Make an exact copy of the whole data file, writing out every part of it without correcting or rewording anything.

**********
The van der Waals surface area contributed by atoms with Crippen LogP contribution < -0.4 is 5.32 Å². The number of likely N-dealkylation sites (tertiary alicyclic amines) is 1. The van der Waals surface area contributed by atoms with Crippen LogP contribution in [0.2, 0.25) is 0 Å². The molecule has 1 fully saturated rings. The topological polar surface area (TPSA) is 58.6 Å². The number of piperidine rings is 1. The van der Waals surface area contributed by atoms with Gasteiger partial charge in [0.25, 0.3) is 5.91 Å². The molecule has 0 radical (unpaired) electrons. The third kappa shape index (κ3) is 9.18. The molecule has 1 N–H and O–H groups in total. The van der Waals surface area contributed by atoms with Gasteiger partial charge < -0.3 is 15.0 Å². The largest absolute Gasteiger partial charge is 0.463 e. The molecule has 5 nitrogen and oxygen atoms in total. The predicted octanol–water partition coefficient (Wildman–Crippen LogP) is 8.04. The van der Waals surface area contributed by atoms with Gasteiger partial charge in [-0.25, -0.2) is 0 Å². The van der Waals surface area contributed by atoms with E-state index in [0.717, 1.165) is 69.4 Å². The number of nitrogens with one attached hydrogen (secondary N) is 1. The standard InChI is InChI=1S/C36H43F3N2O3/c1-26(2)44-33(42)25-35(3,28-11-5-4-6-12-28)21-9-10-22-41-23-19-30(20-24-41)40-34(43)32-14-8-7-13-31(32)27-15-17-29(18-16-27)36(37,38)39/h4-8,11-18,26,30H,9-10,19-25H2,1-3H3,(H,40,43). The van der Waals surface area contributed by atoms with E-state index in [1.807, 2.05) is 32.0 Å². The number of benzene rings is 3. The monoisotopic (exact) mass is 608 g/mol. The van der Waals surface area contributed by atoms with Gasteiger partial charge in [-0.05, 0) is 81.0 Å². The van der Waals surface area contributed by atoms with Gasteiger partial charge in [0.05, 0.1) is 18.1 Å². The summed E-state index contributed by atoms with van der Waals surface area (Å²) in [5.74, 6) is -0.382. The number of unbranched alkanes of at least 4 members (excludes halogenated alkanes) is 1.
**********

The van der Waals surface area contributed by atoms with Crippen LogP contribution < -0.4 is 5.32 Å². The number of likely N-dealkylation sites (tertiary alicyclic amines) is 1. The van der Waals surface area contributed by atoms with Crippen LogP contribution in [0.2, 0.25) is 0 Å². The molecule has 1 fully saturated rings. The topological polar surface area (TPSA) is 58.6 Å². The number of piperidine rings is 1. The van der Waals surface area contributed by atoms with Gasteiger partial charge in [0.25, 0.3) is 5.91 Å². The molecule has 0 radical (unpaired) electrons. The third kappa shape index (κ3) is 9.18. The molecule has 1 N–H and O–H groups in total. The van der Waals surface area contributed by atoms with Gasteiger partial charge < -0.3 is 15.0 Å². The largest absolute Gasteiger partial charge is 0.463 e. The molecule has 5 nitrogen and oxygen atoms in total. The predicted octanol–water partition coefficient (Wildman–Crippen LogP) is 8.04. The van der Waals surface area contributed by atoms with Gasteiger partial charge in [-0.25, -0.2) is 0 Å². The van der Waals surface area contributed by atoms with E-state index in [0.717, 1.165) is 69.4 Å². The number of nitrogens with one attached hydrogen (secondary N) is 1. The standard InChI is InChI=1S/C36H43F3N2O3/c1-26(2)44-33(42)25-35(3,28-11-5-4-6-12-28)21-9-10-22-41-23-19-30(20-24-41)40-34(43)32-14-8-7-13-31(32)27-15-17-29(18-16-27)36(37,38)39/h4-8,11-18,26,30H,9-10,19-25H2,1-3H3,(H,40,43). The van der Waals surface area contributed by atoms with E-state index in [1.807, 2.05) is 32.0 Å². The number of benzene rings is 3. The monoisotopic (exact) mass is 608 g/mol. The van der Waals surface area contributed by atoms with Gasteiger partial charge in [-0.05, 0) is 81.0 Å². The van der Waals surface area contributed by atoms with Gasteiger partial charge in [0.05, 0.1) is 18.1 Å². The summed E-state index contributed by atoms with van der Waals surface area (Å²) in [5.74, 6) is -0.382. The number of unbranched alkanes of at least 4 members (excludes halogenated alkanes) is 1.